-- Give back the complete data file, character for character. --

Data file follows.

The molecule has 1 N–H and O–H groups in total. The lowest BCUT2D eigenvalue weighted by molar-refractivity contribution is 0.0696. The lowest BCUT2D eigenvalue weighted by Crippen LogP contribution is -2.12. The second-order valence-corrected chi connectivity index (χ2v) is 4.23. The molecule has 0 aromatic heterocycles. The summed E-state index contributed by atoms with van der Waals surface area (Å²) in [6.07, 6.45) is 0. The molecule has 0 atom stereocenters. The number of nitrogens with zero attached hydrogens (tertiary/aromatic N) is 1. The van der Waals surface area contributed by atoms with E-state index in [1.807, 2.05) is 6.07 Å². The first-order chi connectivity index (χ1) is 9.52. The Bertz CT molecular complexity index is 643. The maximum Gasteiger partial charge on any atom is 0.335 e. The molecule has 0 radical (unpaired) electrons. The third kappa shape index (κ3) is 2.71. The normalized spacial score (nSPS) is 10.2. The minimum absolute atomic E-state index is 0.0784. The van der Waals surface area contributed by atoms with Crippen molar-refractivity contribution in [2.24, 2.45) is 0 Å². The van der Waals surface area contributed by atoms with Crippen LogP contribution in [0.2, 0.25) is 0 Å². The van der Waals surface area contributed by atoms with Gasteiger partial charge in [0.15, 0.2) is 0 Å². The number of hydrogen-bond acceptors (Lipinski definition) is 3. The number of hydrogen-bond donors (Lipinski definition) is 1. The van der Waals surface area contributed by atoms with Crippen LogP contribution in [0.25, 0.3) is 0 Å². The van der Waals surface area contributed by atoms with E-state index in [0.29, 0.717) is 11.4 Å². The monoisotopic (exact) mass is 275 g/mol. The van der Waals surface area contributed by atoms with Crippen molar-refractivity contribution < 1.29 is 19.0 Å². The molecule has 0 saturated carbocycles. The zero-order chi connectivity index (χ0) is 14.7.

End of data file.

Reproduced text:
The molecule has 1 N–H and O–H groups in total. The lowest BCUT2D eigenvalue weighted by molar-refractivity contribution is 0.0696. The lowest BCUT2D eigenvalue weighted by Crippen LogP contribution is -2.12. The second-order valence-corrected chi connectivity index (χ2v) is 4.23. The molecule has 0 aromatic heterocycles. The summed E-state index contributed by atoms with van der Waals surface area (Å²) in [6.07, 6.45) is 0. The molecule has 0 atom stereocenters. The number of nitrogens with zero attached hydrogens (tertiary/aromatic N) is 1. The van der Waals surface area contributed by atoms with E-state index in [1.807, 2.05) is 6.07 Å². The first-order chi connectivity index (χ1) is 9.52. The Bertz CT molecular complexity index is 643. The maximum Gasteiger partial charge on any atom is 0.335 e. The molecule has 0 radical (unpaired) electrons. The third kappa shape index (κ3) is 2.71. The normalized spacial score (nSPS) is 10.2. The minimum absolute atomic E-state index is 0.0784. The van der Waals surface area contributed by atoms with Crippen molar-refractivity contribution in [2.24, 2.45) is 0 Å². The van der Waals surface area contributed by atoms with Crippen LogP contribution in [0.2, 0.25) is 0 Å². The van der Waals surface area contributed by atoms with Gasteiger partial charge in [0.15, 0.2) is 0 Å². The number of hydrogen-bond acceptors (Lipinski definition) is 3. The number of hydrogen-bond donors (Lipinski definition) is 1. The van der Waals surface area contributed by atoms with Crippen LogP contribution in [0.25, 0.3) is 0 Å². The van der Waals surface area contributed by atoms with E-state index in [0.29, 0.717) is 11.4 Å². The monoisotopic (exact) mass is 275 g/mol. The van der Waals surface area contributed by atoms with Crippen molar-refractivity contribution < 1.29 is 19.0 Å². The molecule has 0 saturated carbocycles. The zero-order chi connectivity index (χ0) is 14.7.